Update Major Wildfire Impact to WCPP - May 2016
The Boreal Forest requires fire to ensure it's survival and in May of 2016 there was a big one in Woodland Caribou! Selfishly, I am saddened that I will never again experience this western part of the park in the glorious old growth state it was in during our mid-2000's trips.
[The approximate area affected by the huge RED3 wildfire in May of 2016. Note that the area affected most is the exact areas we paddled in 2004-2006. ++]
In early 2005 the emails and phone calls started circulating among our canoeing group again. When the dust finally settled we agreed that another trip through Woodland Caribou Provincial Park (WCPP) was in order. The trip in 2004, with an entry through Wallace Lake at the north end of Nopiming Provincial Park, was one of the best trips so far. Some members of the group felt that it was a bit long (over 120km!) and so we shortened the 2005 trip by roughly 35km. Another difference was the entry point. Instead of Wallace Lake, we would start at Beresford Lake and enter from Garner Lake, a more southern approach to WCCP but still from the MB side.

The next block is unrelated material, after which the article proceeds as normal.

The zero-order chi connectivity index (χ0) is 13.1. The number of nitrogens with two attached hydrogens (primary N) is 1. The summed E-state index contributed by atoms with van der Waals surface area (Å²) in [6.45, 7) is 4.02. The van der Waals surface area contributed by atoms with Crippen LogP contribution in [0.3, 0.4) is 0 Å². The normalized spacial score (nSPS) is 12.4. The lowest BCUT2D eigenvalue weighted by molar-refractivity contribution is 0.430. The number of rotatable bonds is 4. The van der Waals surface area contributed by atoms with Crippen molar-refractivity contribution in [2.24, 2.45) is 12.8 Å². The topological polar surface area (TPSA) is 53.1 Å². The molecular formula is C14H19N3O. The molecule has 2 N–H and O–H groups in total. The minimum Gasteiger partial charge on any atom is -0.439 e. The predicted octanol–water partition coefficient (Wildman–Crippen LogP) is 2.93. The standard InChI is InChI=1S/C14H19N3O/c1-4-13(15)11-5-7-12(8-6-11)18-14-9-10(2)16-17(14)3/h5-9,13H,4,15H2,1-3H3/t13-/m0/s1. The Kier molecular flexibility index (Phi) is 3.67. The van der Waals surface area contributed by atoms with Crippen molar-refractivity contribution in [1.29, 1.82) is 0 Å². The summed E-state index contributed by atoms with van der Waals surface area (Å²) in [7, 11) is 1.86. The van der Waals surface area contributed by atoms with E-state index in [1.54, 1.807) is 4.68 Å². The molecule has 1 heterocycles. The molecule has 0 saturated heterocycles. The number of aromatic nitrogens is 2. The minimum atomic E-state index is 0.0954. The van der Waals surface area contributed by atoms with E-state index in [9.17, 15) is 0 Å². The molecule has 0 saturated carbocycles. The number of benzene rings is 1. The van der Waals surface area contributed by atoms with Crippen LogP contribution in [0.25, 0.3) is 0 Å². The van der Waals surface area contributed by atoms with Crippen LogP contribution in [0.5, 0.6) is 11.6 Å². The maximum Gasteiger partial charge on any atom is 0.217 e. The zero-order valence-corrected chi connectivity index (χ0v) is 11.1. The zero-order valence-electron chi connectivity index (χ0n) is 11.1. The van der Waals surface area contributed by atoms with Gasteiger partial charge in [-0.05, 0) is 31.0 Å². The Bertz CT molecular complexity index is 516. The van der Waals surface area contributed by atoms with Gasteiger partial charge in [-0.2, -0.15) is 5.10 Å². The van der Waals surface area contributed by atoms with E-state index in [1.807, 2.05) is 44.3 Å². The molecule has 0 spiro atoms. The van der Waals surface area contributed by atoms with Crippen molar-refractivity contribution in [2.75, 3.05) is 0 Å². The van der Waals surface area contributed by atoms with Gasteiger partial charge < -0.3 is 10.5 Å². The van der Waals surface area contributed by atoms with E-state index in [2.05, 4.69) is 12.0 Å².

As in other trip reports, this one will be from actual journal entries that I've made along the way, with photographs scattered throughout. Enjoy!
[Putting in at the Beresford Lake boat launch. A typical start to a canoe trip - clouds and wind!]
[An overview map of the entire trip, with approximate camp locations marked. ++]
[A closer look at our first couple of days on the water. First we put in at Beresford before winding up the Garner River, which was quite wide. Even motor boats can go up here. Garner Lake can have large waves, but we stuck close to shore with no issues and camped on the eastern edge at a well used camp site just before the 300m portage. ++]
Monday June 13 | 21:06 - 21:46
Back from fishing already - not much luck on Garner Lake tonight. It was a typical first day with clouds and wind. The waves were fairly large on Garner but we stuck close to the north shore and didn't run into anything too extreme. It felt good to power the paddle again. The loons were already out calling at each other.
[A well used but comfortable camp on the eastern edge of Garner Lake. Since Garner is accessible via motor boat, it doesn't feel remote but the sandy beach and large fire was nice.]
[Evening settles in at camp]
[Eric is a rookie canoeist so he lights the fire!]
[There's nothing that says "Canadian wild" like the call of a loon.]
[Rod and Vern come into camp after getting pretty much skunked for fish on Garner Lake.]
Night birds are chirping away and evening is settling in around camp. I think Jon is already done most of his beer! The fire is warm and cheerful and everyone is excited for another trip. Dad and Ron are already in bed. I wonder if this could be Dad's last trip? I hope not. Time for some schnapps...
Monday June 13 | 23:13